So, it’s 6 a.m. and your coffee has not kicked in yet, but nonetheless, you are at load in. This is when you have your last chance to check your lights before you put them someplace where a problem is going to be harder to deal with. When you take the fixture out of the case, look at it. Make sure that none of the covers look out of place. Make sure that they are also on tight. Give the fixture a little shake and listen for any kind of lose items rattling around inside the fixture. Now hang it on the truss. Plug it in and run it. This is also a good time to make sure that your pan and tilt locks are off. Even if you do not have data run to the light yet, you can check the functionality of the fixture itself. Typically, if the fixture homes properly with no error codes, it is good to go, but I like to take it one step further and make sure that the lamp turns on (if it is a discharge light) and that the shutter blades open. If it is an LED fixture, run the virtual dimmer and shutter to full to make the LED come on. In both situations, you should see a bright white light and no gobos, colors, or prisms in the field. As only as you only see a bright white light, you should be in good shape. If you can add data, this is even better so that you can make sure that you can control everything. I also like to keep checking everything as the rig is going up. A ton of things can happen to your lights during their trip up to trim. Keep an eye on your gear as it moves.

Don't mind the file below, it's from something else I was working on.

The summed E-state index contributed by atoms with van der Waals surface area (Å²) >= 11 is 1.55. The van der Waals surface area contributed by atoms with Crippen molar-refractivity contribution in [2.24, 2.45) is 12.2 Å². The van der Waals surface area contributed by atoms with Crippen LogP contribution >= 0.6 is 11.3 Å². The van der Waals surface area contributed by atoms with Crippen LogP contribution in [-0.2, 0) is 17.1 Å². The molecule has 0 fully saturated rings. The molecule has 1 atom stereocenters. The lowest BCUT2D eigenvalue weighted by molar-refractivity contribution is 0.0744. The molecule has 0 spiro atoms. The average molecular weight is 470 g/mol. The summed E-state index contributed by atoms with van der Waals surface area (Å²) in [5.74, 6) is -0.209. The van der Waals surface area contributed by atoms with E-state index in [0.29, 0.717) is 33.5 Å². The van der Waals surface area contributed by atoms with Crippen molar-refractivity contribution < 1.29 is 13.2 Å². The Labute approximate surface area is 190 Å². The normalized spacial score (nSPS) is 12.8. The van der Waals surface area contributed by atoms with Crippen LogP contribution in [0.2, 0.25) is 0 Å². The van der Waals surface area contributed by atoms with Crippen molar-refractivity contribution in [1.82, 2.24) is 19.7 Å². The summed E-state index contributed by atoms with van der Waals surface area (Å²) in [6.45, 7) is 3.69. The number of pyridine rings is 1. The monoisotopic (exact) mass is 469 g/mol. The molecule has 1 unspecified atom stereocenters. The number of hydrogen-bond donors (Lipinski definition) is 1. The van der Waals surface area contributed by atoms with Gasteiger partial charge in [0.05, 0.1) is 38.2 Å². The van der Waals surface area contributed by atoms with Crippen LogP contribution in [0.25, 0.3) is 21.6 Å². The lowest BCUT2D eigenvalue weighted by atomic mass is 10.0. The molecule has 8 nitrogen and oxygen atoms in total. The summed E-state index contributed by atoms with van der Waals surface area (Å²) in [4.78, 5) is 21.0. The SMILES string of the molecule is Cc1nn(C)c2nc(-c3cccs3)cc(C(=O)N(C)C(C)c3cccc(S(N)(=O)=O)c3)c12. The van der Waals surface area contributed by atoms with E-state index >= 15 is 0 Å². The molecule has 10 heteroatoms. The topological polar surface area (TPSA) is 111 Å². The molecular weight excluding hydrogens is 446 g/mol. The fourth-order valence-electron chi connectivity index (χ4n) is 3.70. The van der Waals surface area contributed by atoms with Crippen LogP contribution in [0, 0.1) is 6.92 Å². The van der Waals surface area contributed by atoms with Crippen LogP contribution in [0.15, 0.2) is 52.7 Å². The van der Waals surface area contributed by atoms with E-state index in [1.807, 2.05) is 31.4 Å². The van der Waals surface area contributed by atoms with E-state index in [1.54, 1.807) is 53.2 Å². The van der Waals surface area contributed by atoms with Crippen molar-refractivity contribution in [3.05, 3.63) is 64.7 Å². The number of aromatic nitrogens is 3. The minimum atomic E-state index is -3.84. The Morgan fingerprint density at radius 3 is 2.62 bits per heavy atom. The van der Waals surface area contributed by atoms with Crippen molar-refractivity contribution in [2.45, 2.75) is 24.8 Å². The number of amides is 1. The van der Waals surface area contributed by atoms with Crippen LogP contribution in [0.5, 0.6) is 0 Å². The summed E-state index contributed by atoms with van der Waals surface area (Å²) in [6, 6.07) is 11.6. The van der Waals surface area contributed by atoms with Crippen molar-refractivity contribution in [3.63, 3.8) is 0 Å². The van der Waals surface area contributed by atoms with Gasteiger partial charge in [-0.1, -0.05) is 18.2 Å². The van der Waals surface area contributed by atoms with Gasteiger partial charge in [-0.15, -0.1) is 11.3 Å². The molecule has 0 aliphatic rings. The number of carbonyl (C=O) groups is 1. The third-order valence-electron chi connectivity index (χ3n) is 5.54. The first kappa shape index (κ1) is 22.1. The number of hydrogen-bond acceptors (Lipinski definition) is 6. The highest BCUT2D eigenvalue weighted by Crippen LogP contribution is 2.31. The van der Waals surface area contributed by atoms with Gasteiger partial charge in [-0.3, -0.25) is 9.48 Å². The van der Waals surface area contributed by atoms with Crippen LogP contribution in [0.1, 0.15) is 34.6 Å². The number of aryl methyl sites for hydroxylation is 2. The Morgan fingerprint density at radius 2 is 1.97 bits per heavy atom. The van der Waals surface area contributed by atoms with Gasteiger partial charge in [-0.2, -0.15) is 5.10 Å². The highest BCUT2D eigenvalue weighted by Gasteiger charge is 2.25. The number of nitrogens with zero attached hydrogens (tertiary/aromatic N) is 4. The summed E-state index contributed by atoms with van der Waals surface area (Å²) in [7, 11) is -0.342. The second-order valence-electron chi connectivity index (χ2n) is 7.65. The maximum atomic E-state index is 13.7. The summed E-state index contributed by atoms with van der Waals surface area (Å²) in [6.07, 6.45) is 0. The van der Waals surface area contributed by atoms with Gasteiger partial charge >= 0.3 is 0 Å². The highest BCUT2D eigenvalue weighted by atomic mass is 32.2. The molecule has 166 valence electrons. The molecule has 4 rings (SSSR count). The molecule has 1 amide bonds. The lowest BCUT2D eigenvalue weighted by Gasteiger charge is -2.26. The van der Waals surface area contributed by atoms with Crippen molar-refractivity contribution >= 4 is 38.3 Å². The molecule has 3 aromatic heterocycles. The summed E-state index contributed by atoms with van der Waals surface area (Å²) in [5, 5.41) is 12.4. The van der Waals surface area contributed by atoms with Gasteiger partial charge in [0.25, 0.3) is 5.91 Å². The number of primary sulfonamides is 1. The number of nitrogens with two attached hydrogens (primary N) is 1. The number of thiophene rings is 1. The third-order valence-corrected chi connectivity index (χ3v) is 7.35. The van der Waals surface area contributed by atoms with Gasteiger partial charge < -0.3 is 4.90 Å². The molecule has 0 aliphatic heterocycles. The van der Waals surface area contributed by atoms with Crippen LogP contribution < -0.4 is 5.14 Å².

Q-Spot 560-LEFTAnd then, the inevitable happens: